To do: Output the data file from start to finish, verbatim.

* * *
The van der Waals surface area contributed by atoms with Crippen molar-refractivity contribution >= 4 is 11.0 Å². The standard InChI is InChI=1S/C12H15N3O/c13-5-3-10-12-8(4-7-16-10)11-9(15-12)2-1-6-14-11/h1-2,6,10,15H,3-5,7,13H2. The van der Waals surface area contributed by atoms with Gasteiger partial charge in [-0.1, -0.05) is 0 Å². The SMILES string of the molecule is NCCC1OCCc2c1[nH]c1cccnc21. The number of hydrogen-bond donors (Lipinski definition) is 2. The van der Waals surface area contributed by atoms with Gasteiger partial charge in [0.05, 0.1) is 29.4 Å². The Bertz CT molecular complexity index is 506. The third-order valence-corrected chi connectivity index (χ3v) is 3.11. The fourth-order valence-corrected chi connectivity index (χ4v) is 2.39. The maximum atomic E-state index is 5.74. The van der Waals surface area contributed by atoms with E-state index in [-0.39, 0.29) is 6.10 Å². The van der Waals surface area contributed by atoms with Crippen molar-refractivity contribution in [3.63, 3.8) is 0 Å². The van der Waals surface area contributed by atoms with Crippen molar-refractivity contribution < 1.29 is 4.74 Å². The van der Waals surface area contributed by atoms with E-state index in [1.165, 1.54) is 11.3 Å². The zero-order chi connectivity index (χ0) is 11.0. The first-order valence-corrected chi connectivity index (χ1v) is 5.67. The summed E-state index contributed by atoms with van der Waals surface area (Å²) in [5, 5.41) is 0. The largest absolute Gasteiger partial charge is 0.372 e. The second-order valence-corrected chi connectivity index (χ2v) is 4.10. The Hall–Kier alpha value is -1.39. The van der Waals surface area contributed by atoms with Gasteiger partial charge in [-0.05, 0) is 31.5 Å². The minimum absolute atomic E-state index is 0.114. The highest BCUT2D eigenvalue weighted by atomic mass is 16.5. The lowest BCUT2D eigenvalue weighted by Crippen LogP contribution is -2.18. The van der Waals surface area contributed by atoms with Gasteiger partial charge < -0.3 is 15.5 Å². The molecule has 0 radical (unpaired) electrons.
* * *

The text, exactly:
The van der Waals surface area contributed by atoms with Crippen molar-refractivity contribution >= 4 is 11.0 Å². The standard InChI is InChI=1S/C12H15N3O/c13-5-3-10-12-8(4-7-16-10)11-9(15-12)2-1-6-14-11/h1-2,6,10,15H,3-5,7,13H2. The van der Waals surface area contributed by atoms with Gasteiger partial charge in [-0.1, -0.05) is 0 Å². The SMILES string of the molecule is NCCC1OCCc2c1[nH]c1cccnc21. The number of hydrogen-bond donors (Lipinski definition) is 2. The van der Waals surface area contributed by atoms with Gasteiger partial charge in [0.05, 0.1) is 29.4 Å². The Bertz CT molecular complexity index is 506. The third-order valence-corrected chi connectivity index (χ3v) is 3.11. The fourth-order valence-corrected chi connectivity index (χ4v) is 2.39. The maximum atomic E-state index is 5.74. The van der Waals surface area contributed by atoms with E-state index in [-0.39, 0.29) is 6.10 Å². The van der Waals surface area contributed by atoms with Crippen molar-refractivity contribution in [3.63, 3.8) is 0 Å². The van der Waals surface area contributed by atoms with Crippen molar-refractivity contribution < 1.29 is 4.74 Å². The van der Waals surface area contributed by atoms with E-state index in [1.165, 1.54) is 11.3 Å². The zero-order chi connectivity index (χ0) is 11.0. The first-order valence-corrected chi connectivity index (χ1v) is 5.67. The summed E-state index contributed by atoms with van der Waals surface area (Å²) in [5, 5.41) is 0. The largest absolute Gasteiger partial charge is 0.372 e. The second-order valence-corrected chi connectivity index (χ2v) is 4.10. The Hall–Kier alpha value is -1.39. The van der Waals surface area contributed by atoms with Gasteiger partial charge in [-0.05, 0) is 31.5 Å². The minimum absolute atomic E-state index is 0.114. The highest BCUT2D eigenvalue weighted by atomic mass is 16.5. The lowest BCUT2D eigenvalue weighted by Crippen LogP contribution is -2.18. The van der Waals surface area contributed by atoms with Gasteiger partial charge < -0.3 is 15.5 Å². The molecule has 0 radical (unpaired) electrons.